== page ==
IC 342 – The Hidden Galaxy of Camelopardalis

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A relatively un-photographed galaxy, IC 342 lies very close to the Milky Way, somewhere between 7 million and 11 million light years. The galaxy IC 342 lies in a dusty area near the galactic equator. Think of the galactic equator as the middle, horizontal line through the Milky Way galaxy. This is where most of the stars and dust are located. Peering through the galactic equator results in objects often being obscured. However, IC 342 really stands out.

Our local group of galaxies includes the Milky Way, Andromeda, Large Magellanic Cloud, M33, M32 plus many more. This group moves through the universe together. IC 342 leads up the IC 342 group of galaxies. The IC 342 group is the closest group of galaxies to our local group of galaxies.

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NGC 7129 – Reflection Nebula in Cepheus

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NGC 7129 is a reflection nebula located in the constellation Cepheus. Located 3,300 light years away, NGC 7129 is a young open cluster of newborn stars. Many of the stars within the cluster are less than 1 million years old, which is very young when you consider many of these stars will live to be many billions of years old. The gaseous features are the left over ingredients for star formation.

NGC 7129 is a reflection nebula. Reflection nebulas reflect light from nearby stars while emission nebulas generate light from ionized gases. Reflection nebulas are images through red, green, and blue filters while emission nebulas are best imaged with narrowband filters (Sulphur-II, Hydrogen-Alpha, Oxygen-III).

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NGC 281 – Pacman Nebula

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The Pacman Nebula is something I’ve been wanting to image for quite some time. Mostly because it looks like what it is called… Pacman. NGC 281 is a very bright emission nebula in Cassiopeia only 9,200 light years away. Emission nebulas emit light due to ionized gases within the cloud.

To date, this is the longest image I’ve ever captured, coming in at 30 hours of imaging time! And more amazingly, I’ve had 9 nights of clear skies over the course of about 3 weeks. It usually would take 1-2 months to get this amount of imaging time.

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M16 – The Eagle Nebula with the Pillars of Creation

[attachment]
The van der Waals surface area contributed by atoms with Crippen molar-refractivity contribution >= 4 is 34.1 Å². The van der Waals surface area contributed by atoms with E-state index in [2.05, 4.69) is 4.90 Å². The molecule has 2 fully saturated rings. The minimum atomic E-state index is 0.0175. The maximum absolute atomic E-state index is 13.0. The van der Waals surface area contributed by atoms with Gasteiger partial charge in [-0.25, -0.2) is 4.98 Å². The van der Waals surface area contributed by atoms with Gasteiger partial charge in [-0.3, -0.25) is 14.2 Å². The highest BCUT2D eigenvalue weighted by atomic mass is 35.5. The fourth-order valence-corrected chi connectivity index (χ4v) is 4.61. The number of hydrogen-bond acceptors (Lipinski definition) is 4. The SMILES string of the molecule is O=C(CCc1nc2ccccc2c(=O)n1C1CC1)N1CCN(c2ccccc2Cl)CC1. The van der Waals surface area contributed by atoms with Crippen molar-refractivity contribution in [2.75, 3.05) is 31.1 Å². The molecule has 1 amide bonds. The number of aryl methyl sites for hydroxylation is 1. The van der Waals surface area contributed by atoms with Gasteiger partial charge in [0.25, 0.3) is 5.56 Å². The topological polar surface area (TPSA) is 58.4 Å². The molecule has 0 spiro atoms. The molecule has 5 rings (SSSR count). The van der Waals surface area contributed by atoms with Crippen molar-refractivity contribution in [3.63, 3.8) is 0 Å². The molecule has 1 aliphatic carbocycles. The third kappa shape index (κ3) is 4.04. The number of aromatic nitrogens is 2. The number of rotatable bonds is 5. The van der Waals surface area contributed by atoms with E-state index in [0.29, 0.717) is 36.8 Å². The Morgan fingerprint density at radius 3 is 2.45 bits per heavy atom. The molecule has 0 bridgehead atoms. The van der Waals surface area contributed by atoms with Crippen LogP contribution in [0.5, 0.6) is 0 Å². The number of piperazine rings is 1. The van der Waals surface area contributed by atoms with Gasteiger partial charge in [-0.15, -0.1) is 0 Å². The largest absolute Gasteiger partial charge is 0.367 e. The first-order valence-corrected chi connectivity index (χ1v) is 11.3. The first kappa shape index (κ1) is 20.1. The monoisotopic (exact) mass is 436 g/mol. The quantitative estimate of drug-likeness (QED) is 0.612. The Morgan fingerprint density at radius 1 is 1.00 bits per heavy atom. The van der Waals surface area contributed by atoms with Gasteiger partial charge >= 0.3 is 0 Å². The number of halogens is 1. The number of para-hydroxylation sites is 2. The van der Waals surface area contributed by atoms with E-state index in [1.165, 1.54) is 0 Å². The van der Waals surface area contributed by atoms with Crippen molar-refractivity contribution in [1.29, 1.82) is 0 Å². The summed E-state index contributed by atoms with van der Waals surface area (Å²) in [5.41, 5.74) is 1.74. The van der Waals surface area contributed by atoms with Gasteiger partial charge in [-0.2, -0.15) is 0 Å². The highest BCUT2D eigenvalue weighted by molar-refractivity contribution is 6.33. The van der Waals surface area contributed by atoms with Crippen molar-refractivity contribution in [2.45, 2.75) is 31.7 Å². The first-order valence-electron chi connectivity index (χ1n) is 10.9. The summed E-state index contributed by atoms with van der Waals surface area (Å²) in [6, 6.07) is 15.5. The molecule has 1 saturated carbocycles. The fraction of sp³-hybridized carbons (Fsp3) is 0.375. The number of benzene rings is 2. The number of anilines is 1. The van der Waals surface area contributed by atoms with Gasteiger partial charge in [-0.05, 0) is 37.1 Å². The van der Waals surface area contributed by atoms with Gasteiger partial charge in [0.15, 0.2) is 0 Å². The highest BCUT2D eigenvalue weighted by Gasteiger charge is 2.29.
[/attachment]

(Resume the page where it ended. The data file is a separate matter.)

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The Eagle Nebula is a cluster of stars newly formed or in the process of forming. On April 1, 1995, the Hubble Space Telescope captured an image of the central region of the nebula, which is now famously referred to as the Pillars of Creation. You can see these pillars within the middle of my image. You can al see another feature within this image, the Stellar Spire, which is located to the top-left of the Pillars. Just like the pillars, the Spire is a birthplace of stars.

Located in the constellation Serpens, The Eagle Nebula is 5,700 light years away. Officially, the Eagle Nebula is considered an open cluster. However, a much larger region, identified as IC 4703, is an emission nebula, which contains a strong hydrogen-alpha signal.

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PixInsight Star Removal

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One of the more advanced and challenging workflows is to remove the stars from astronomical images. Why would you do this? Stars are part of the deep sky image.

An astro photo, especially nebula photos, takes on a whole new look when the stars are removed. You are able to see more detail and more structure.

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Mure Denoise or Drizzle Integration with Noise Reduction

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The PixInsight Mure Denoise Script does a great job of removing noise from your astrophotography images. However, opting for Mure Denoise means that you are unable to use Drizzle Integration. I believe that a 2X drizzle integration creates a smoother final image.

But instead of doing what I believed to be right, I decided to run a test. I was going to compare what my image would look like with my Mure Denoise Script process vs the combination of TGV Denoise and Multiscale Linear Transform combination.

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